It won't really be necessary to 'scare Greek opposition politicians into backing further austerity.' They are merely doing what they can to pin the unpopular austerity measures on the ruling government – this is just domestic political calculatio, meant to garner votes. As to Krugman's assertions above, we can not really say that we disagree. At the moment, bond markets are already imposing large 'paper losses' on these bondholders, and in all likelihood these losses will eventually have to be realized. Alas, the fact that it's Krugman saying this creates an unexpected ray of hope. :)
The stock markets of the euro area periphery remain extremely weak and as the primary barometers of social mood are telling us that things are rather dire at the moment. Worst of all is not surprisingly the Greek stock market, which has in the meantime broken below the crash lows put in during the 2008 financial crisis.
(Click charts to enlarge)
A weekly chart of the Athens General Index – plumbing new post 2008 crash lows.
Greek bank stocks continue to flounder, as one might expect:
The US listed ADR of National Bank of Greece (NBG) – once again close to new lows.
Greece's Alpha Bank, in euro terms - a 5 year weekly chart showing its fall from grace more fully.
A 5 year weekly chart of Bank of Piraeus in euro terms – this one has declined by 93% from its highs.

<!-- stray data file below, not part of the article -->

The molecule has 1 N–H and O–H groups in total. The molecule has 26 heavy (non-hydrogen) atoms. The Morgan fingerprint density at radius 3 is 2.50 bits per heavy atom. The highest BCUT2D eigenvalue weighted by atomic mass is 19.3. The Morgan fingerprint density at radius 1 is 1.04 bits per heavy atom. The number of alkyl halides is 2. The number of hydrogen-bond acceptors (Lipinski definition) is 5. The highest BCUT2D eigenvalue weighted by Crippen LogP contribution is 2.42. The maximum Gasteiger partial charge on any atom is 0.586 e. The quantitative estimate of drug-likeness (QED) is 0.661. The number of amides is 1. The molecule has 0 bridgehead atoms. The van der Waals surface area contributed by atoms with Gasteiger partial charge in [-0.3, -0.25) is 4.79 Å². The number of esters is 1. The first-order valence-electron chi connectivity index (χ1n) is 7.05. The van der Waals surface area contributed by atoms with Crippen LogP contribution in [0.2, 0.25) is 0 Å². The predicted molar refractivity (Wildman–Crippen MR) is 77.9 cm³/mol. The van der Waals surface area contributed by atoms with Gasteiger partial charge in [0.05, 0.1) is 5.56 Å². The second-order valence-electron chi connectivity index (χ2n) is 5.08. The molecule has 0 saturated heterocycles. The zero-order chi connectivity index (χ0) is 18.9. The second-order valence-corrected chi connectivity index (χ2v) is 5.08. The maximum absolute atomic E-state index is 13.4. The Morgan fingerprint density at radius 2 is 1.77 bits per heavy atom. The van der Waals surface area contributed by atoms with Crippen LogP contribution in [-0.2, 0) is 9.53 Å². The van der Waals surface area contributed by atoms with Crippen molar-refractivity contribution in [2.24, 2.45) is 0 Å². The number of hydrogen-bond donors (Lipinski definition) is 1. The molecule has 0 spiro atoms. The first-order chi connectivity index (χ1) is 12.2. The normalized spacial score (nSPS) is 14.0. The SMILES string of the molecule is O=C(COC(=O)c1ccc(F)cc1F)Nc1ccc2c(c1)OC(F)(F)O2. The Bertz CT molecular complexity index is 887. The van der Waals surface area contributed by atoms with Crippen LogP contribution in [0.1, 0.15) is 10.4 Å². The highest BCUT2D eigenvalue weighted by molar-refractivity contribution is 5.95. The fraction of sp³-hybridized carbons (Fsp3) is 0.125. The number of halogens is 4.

The charts of the other 'PIIGS' stock markets look somewhat better than the Greek market, as they are all still above their 2008/9 crash lows. Nevertheless, they all look weak and appear to be headed lower.
A weekly chart of Spain's IBEX – It keeps making lower highs, with the 200 week moving average providing resistance.
A weekly chart of the Dow Jones Portugal index – its shape is very similar to the IBEX, but it is even weaker overall.
A weekly chart of Italy's Milan Index, MIB – another very similar progression. It has just broken back below its 50 week moving average.
The Dow Jones Ireland Index, weekly – also a very weak looking chart.
Allied Irish Bank, daily. As we noted on occasion of the short covering spike in April, traders like to now and then take a hit from the hopium pipe in this one (whenever there's a 'stress test' showing they need € X billion more in bailout funds) – alas, to no avail. It always continues sinking after these brief spikes.
A daily chart of Bank of Ireland at the LSE – similarly to Allied Irish, people like to occasionally pile into this stock, but it has just plunged to a new low.